Recently I've been organizing my mentalism book and DVD collection into various categories. One day, while watching a DVD as I cataloged the phone rang with a telemarketer. Because I answered the call, I proceeded to mute the TV. While I sat there half listening to the sales pitch, I became focused on the screen. Much to my shock, this performer looked emotionless. All I could understand was he was talking with someone. No gestures, no facial expressions, nothing!
Therefore, I compared the DVD's to standard television shows. Now which type of show stood out? The "telenovela," or Spanish soap opera. After a few minutes trying to figure out why, it clicked. These soap operas, just like great films, share certain key theatrical attributes. A structured story arc and enticing framing that engaged the audience.
The 2 Hit Combo for Effective Routines
How can we craft awesome mentalism routines? With a structured story arc and visual imagery? For imagery, we will capitalize the movie poster concept. And, for the story arc we will use the classic 3 act structure.
The Movie Poster Concept Explained
This simple technique forces you to stop thinking about effects and moves by transitioning you to a static image that is visually engaging. Just as movie posters are designed to entice you to see the movie and ask what is going to happen next, so are your static images.
It is often commented on the various forums, "How can I make my effect more visual?" Then posters reply with, "do a drawing duplication" or some other variant. While these replies answer the request, they do a disservice to the original poster because they don't answer the underlying request, "how can I make my performance more compelling?"
Mentalism needs to be engaging to keep people interested. We do this by using body movement, changing the pitch of our voices as we speak, and facial expressions. To make it memorable we need to create a "snapshot" or a compelling picture to be seen by the audience. Ask yourself, "If the snapshot were shown to a stranger, without any idea of what was going on, would she be interested to see more?"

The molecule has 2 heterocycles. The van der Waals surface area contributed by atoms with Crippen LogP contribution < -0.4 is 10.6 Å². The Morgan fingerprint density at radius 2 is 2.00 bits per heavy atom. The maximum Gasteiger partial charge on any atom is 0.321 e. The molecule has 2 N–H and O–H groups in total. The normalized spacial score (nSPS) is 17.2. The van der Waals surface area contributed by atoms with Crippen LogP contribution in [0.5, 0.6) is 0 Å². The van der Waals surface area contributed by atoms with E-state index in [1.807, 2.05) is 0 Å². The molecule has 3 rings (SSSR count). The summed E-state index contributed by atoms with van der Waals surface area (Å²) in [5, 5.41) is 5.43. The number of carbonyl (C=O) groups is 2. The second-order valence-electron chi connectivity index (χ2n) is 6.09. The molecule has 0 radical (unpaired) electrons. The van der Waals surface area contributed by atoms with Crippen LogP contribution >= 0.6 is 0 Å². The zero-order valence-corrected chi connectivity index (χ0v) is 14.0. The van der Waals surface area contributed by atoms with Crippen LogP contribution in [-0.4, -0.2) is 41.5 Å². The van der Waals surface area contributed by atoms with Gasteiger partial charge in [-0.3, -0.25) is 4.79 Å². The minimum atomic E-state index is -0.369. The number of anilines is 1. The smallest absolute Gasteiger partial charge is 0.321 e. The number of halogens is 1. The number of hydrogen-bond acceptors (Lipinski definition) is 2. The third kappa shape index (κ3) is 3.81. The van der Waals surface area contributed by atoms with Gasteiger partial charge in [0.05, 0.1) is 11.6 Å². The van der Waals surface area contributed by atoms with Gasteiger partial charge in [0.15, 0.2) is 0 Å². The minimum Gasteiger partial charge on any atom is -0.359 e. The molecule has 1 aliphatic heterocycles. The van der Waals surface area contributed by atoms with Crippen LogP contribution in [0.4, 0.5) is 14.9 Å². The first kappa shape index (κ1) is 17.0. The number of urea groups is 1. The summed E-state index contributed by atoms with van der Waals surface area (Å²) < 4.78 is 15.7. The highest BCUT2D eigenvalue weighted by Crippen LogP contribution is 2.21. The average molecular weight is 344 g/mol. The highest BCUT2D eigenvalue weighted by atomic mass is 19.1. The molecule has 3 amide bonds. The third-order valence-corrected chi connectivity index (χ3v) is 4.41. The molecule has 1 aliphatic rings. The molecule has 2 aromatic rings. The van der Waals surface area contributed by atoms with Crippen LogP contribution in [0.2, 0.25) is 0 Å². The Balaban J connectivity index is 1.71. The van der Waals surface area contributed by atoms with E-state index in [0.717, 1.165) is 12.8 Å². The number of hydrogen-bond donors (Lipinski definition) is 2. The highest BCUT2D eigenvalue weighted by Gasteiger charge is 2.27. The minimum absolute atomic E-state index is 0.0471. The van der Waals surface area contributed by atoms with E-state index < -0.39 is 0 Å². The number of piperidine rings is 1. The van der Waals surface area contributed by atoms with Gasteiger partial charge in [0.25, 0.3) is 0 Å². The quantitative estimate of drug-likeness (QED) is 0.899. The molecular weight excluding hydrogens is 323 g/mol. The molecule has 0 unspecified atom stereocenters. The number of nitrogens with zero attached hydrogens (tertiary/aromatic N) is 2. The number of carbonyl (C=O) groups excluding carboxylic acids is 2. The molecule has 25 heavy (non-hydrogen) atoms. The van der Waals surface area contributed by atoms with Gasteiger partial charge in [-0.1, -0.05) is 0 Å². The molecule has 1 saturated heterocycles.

3 Steps to Using the Movie Poster Concept
- Identify the "scene" and its layout
- Think composition of a picture or a photograph
- How does each component and participant relates to another?
- Sketch out the "framed scene" with placement of each participant and the performer
- Is it memorable?
- What emotion is being conveyed?
- Identify the movements that lead in and out of the "framed scene"
I'm not going into the details of the 3 act story structure, instead I am going to show you where to incorporate the Movie Poster Concept within that structure to engage and provide visually appealing memory anchors.
The 5 Markers in the 3 Act Structure
- The Hook
- The Key Event
- The Moment of Truth
- The Climatic Moment
- The Conclusion
Each of the above five markers need to have a "snapshot." Once you've identified each moment in your routine, proceed to move in and out of each scene as identified in step 3 of the Movie Poster Concept. You will find that your routines will flow better and be more appealing visually to your audience.
Want to know if you should incorporate this technique? Start by recording yourself and play the video muted. How much of your show still visually interesting? Can you understand what is going on without words or does most of it fall flat?
Do you use these technique or something similar? How has it worked? Let me know in the comments below.